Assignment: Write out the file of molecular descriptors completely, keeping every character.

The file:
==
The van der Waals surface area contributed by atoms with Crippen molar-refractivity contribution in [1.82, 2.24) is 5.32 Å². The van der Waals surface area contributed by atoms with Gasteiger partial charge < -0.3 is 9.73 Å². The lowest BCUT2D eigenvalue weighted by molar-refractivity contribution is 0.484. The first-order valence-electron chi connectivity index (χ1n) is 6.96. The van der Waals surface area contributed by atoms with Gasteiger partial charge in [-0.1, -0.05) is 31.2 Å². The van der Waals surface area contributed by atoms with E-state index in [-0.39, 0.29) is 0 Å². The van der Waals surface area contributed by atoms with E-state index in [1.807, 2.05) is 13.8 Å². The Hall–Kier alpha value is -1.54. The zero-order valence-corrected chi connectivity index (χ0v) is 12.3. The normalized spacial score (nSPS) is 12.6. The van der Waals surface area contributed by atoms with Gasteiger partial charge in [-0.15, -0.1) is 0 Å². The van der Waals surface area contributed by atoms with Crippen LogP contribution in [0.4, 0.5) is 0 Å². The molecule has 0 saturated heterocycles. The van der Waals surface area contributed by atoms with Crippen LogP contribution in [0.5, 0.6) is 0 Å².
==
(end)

The van der Waals surface area contributed by atoms with Crippen molar-refractivity contribution in [1.82, 2.24) is 5.32 Å². The van der Waals surface area contributed by atoms with Gasteiger partial charge < -0.3 is 9.73 Å². The lowest BCUT2D eigenvalue weighted by molar-refractivity contribution is 0.484. The first-order valence-electron chi connectivity index (χ1n) is 6.96. The van der Waals surface area contributed by atoms with Gasteiger partial charge in [-0.1, -0.05) is 31.2 Å². The van der Waals surface area contributed by atoms with E-state index in [-0.39, 0.29) is 0 Å². The van der Waals surface area contributed by atoms with E-state index in [1.807, 2.05) is 13.8 Å². The Hall–Kier alpha value is -1.54. The zero-order valence-corrected chi connectivity index (χ0v) is 12.3. The normalized spacial score (nSPS) is 12.6. The van der Waals surface area contributed by atoms with Gasteiger partial charge in [-0.15, -0.1) is 0 Å². The van der Waals surface area contributed by atoms with Crippen LogP contribution in [0.4, 0.5) is 0 Å². The molecule has 0 saturated heterocycles. The van der Waals surface area contributed by atoms with Crippen LogP contribution in [0.5, 0.6) is 0 Å².